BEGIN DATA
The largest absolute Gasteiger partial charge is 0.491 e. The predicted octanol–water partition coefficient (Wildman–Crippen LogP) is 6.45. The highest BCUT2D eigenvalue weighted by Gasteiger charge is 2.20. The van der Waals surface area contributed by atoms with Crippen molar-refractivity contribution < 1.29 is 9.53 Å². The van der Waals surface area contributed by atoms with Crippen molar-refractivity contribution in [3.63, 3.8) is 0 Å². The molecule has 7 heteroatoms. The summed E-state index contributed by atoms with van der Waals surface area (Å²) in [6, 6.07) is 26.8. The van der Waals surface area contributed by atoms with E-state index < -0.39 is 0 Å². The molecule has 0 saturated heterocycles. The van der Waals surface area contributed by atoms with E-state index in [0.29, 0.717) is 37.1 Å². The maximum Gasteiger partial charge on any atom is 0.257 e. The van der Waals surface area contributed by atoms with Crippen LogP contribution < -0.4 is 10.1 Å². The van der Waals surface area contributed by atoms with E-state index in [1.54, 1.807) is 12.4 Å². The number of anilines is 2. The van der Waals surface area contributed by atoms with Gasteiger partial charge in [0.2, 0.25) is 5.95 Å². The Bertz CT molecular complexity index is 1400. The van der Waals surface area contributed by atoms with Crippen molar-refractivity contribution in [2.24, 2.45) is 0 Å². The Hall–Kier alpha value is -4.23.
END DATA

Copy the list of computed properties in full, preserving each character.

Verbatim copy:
The largest absolute Gasteiger partial charge is 0.491 e. The predicted octanol–water partition coefficient (Wildman–Crippen LogP) is 6.45. The highest BCUT2D eigenvalue weighted by Gasteiger charge is 2.20. The van der Waals surface area contributed by atoms with Crippen molar-refractivity contribution < 1.29 is 9.53 Å². The van der Waals surface area contributed by atoms with Crippen molar-refractivity contribution in [3.63, 3.8) is 0 Å². The molecule has 7 heteroatoms. The summed E-state index contributed by atoms with van der Waals surface area (Å²) in [6, 6.07) is 26.8. The van der Waals surface area contributed by atoms with E-state index < -0.39 is 0 Å². The molecule has 0 saturated heterocycles. The van der Waals surface area contributed by atoms with E-state index in [0.29, 0.717) is 37.1 Å². The maximum Gasteiger partial charge on any atom is 0.257 e. The van der Waals surface area contributed by atoms with Crippen LogP contribution < -0.4 is 10.1 Å². The van der Waals surface area contributed by atoms with E-state index in [1.54, 1.807) is 12.4 Å². The number of anilines is 2. The van der Waals surface area contributed by atoms with Gasteiger partial charge in [0.2, 0.25) is 5.95 Å². The Bertz CT molecular complexity index is 1400. The van der Waals surface area contributed by atoms with Crippen molar-refractivity contribution in [2.24, 2.45) is 0 Å². The Hall–Kier alpha value is -4.23.